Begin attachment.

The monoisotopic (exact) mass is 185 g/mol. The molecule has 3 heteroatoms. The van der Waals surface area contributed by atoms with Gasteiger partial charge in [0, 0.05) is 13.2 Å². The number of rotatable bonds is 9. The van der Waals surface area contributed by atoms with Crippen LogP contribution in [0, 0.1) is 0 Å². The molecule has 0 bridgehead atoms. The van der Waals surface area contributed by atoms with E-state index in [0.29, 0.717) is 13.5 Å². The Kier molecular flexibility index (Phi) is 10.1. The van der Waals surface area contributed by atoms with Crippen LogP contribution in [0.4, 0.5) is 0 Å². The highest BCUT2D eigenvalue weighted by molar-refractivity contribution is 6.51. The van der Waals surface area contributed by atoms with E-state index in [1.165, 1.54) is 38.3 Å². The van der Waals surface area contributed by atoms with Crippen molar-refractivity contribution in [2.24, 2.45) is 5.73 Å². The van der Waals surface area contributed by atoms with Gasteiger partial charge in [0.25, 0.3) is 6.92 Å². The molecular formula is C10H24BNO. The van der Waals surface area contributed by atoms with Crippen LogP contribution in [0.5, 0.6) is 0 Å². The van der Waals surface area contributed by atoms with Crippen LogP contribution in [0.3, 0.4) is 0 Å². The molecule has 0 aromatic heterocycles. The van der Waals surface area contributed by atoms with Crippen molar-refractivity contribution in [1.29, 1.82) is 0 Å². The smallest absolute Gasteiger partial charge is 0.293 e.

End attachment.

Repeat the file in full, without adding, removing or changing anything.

The monoisotopic (exact) mass is 185 g/mol. The molecule has 3 heteroatoms. The van der Waals surface area contributed by atoms with Gasteiger partial charge in [0, 0.05) is 13.2 Å². The number of rotatable bonds is 9. The van der Waals surface area contributed by atoms with Crippen LogP contribution in [0, 0.1) is 0 Å². The molecule has 0 bridgehead atoms. The van der Waals surface area contributed by atoms with E-state index in [0.29, 0.717) is 13.5 Å². The Kier molecular flexibility index (Phi) is 10.1. The van der Waals surface area contributed by atoms with Crippen LogP contribution in [0.4, 0.5) is 0 Å². The highest BCUT2D eigenvalue weighted by molar-refractivity contribution is 6.51. The van der Waals surface area contributed by atoms with E-state index in [1.165, 1.54) is 38.3 Å². The van der Waals surface area contributed by atoms with Crippen molar-refractivity contribution in [2.24, 2.45) is 5.73 Å². The van der Waals surface area contributed by atoms with Gasteiger partial charge in [0.25, 0.3) is 6.92 Å². The molecular formula is C10H24BNO. The van der Waals surface area contributed by atoms with Crippen LogP contribution in [0.5, 0.6) is 0 Å². The van der Waals surface area contributed by atoms with Crippen LogP contribution in [0.3, 0.4) is 0 Å². The molecule has 0 aromatic heterocycles. The van der Waals surface area contributed by atoms with Crippen molar-refractivity contribution in [1.29, 1.82) is 0 Å². The smallest absolute Gasteiger partial charge is 0.293 e.